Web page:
Santa Maria del Fiore, designed by Arnolfo di Cambio, is the third
largest church in the world (after St. Peter's in Rome and St. Paul's in
London) and was the largest church in Europe when it was completed in
the 15th century. It is 153
metres long, 90 metres wide at the crossing, and 90 metres high from the floor
to the bottom of the lantern. The third
and last cathedral of Florence, it was dedicated to Santa Maria del Fiore, the
Virgin of the Flower, in 1412, a clear allusion to the lily, the symbol of the
city of Florence.
It was built over the second cathedral, which early
Christian Florence had dedicated to St. Reparata.
The numerous different styles that we encounter in the
building bear witness to changing tastes over the long period of time that
elapsed between its foundation and its completion.
The first stone of the façade was laid on 8 September 1296 to a design by Arnolfo
di Cambio. Arnolfo worked on the cathedral
from 1296 to 1302, designing a basilica with classical volumes based on three
broad aisles converging in a vast choir hosting the high altar, itself
surrounded by tribunes subsequently crowned by a dome.
Arnolfo's design was substantially different from the
church's current structure, as we can see from the outside. If we look at the northern and southern sides
of the building, we will note that the first four windows on each side are
lower, narrower and closer together than those to the east of them, which are
part of an extension built by Francesco Talenti who was master of the works in
the mid-14th century.
Arnolfo managed to complete two bays and half of the
new façade. His sculptures were to be
removed to the Opera's Historical Museum in 1586 because Grand Duke Francesco I
de' Medici had ordered the construction of a new façade.
Work on the building site slowed down when Arnolfo
died in around 1310, only resuming for good in 1331 when the magistrates of the
Arte della Lana, or Guild of Wool Manufacturers and Merchants, took over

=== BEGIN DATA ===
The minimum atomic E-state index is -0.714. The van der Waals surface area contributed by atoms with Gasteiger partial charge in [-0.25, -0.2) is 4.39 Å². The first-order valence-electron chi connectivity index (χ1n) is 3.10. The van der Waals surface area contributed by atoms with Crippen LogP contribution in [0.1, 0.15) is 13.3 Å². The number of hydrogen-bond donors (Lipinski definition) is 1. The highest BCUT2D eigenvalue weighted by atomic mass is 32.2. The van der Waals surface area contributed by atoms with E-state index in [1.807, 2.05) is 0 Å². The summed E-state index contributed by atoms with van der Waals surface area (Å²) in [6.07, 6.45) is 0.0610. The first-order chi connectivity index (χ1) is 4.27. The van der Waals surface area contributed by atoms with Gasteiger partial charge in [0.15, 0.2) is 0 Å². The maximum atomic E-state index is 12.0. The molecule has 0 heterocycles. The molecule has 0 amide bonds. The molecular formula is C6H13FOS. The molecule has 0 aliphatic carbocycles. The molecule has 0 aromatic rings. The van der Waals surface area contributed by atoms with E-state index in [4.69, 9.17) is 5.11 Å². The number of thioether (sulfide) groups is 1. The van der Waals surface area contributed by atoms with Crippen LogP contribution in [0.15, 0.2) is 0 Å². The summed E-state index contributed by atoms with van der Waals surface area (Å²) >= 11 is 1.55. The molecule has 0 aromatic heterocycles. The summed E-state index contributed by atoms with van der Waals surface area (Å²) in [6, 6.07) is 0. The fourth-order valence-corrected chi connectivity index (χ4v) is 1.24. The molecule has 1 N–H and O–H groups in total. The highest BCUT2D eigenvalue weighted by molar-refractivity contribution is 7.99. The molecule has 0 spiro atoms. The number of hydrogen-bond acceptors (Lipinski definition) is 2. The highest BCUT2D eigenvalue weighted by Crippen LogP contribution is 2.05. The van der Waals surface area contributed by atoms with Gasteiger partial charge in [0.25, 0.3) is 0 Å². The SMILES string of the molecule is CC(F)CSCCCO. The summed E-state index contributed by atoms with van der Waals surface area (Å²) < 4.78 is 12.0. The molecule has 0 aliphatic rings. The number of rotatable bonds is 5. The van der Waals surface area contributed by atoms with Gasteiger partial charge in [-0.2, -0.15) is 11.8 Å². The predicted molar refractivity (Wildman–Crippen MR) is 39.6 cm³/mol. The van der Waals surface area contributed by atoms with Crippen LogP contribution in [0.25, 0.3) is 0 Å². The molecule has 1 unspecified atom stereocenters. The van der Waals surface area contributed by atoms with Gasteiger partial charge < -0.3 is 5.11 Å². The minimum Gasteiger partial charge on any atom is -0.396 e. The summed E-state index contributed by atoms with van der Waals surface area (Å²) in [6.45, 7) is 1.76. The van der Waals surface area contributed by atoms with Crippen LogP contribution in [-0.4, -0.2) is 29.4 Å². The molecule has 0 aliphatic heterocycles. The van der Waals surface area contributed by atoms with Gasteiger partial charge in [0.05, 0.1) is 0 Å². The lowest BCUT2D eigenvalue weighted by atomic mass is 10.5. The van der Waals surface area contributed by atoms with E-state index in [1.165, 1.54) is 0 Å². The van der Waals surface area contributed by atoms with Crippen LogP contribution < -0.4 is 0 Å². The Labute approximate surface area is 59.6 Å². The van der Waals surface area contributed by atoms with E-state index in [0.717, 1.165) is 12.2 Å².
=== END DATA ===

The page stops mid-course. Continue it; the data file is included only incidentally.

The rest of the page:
responsibility for the building. Giotto
was appointed master of the works in 1334, devoting most of his time to the
erection of the bell tower but he died three years later. His post was filled by Andrea Pisano until
1348, the year of the Black Death which slashed the city's population from
90,000 to 45,000.
Work continued, despite constant interruptions, until a
competition was finally run in 1367. The
competition was won by four architects and four painters, including Andrea di
Bonaiuto, Benci and Andrea di Cione, Taddeo Gaddi and Neri di Fioravante.
Francesco Talenti held the post of master of the works
from 1349 to 1359, completing the bell tower and preparing a new design with
the assistance of Giovanni di Lapo Ghini (from 1360 to 1369). The nave was fully vaulted by 1378 and the
side aisles by 1380. The tribunes, and
possibly also the drum for the dome, were built between 1380 and 1421.
The marble cladding and the decoration of the side
entrances continued apace in the meantime, leading to the erection of the Porta
dei Canonici to the south and the Porta della Mandorla to the north, the latter
being crowned by a relief of the Assumption of the Virgin (1414–21), a graceful
work by Nanni di Banco.
The other two doors are no less elegant: the door of the bell tower to the south, in
the second bay, has relief work by the school of Andrea Pisano, while the Porta
della Balla to the north was named after an old gate in the city walls leading
out to the Borgo di Balla (now Via dei Servi) where the Arte della Lana had its
The cathedral's dignified east end consists of three
large tribunes lit by Gothic two-light windows.
Four exedrae, or blind
tribunes, adorn the base of the drum.
19th century intervention –
consisting primarily of new choir lofts and the simplification of Bandinelli's
choir, from which the entire columned superstructure and the statues on the
altar were removed – completed the decoration of the cathedral. But the most important operation of all was
the construction of a new façade by Emilio De Fabris and his assistants between
1871 and 1884 in imitation of the decorative Florentine style of the 14th
century that we find on the bell tower and the side doors of the cathedral.